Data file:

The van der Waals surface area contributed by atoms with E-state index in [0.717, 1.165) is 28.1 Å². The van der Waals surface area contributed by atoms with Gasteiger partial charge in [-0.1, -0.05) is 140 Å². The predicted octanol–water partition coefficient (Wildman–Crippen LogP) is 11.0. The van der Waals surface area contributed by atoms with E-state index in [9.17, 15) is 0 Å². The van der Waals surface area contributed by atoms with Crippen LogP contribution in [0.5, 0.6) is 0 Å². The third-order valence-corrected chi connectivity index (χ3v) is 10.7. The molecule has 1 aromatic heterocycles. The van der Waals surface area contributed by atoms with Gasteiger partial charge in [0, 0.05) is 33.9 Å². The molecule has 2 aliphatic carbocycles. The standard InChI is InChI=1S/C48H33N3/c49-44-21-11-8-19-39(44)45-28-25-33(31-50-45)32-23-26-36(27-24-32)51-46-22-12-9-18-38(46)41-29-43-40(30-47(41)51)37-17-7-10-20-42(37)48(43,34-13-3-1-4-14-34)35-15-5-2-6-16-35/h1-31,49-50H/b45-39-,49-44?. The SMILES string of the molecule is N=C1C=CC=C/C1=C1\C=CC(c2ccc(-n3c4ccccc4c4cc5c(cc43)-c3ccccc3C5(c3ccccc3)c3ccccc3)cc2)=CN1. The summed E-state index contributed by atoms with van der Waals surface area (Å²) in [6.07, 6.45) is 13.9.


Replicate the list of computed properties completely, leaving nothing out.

The van der Waals surface area contributed by atoms with E-state index in [0.717, 1.165) is 28.1 Å². The van der Waals surface area contributed by atoms with Gasteiger partial charge in [-0.1, -0.05) is 140 Å². The predicted octanol–water partition coefficient (Wildman–Crippen LogP) is 11.0. The van der Waals surface area contributed by atoms with E-state index in [9.17, 15) is 0 Å². The van der Waals surface area contributed by atoms with Crippen LogP contribution in [0.5, 0.6) is 0 Å². The third-order valence-corrected chi connectivity index (χ3v) is 10.7. The molecule has 1 aromatic heterocycles. The van der Waals surface area contributed by atoms with Gasteiger partial charge in [0, 0.05) is 33.9 Å². The molecule has 2 aliphatic carbocycles. The standard InChI is InChI=1S/C48H33N3/c49-44-21-11-8-19-39(44)45-28-25-33(31-50-45)32-23-26-36(27-24-32)51-46-22-12-9-18-38(46)41-29-43-40(30-47(41)51)37-17-7-10-20-42(37)48(43,34-13-3-1-4-14-34)35-15-5-2-6-16-35/h1-31,49-50H/b45-39-,49-44?. The SMILES string of the molecule is N=C1C=CC=C/C1=C1\C=CC(c2ccc(-n3c4ccccc4c4cc5c(cc43)-c3ccccc3C5(c3ccccc3)c3ccccc3)cc2)=CN1. The summed E-state index contributed by atoms with van der Waals surface area (Å²) in [6.07, 6.45) is 13.9.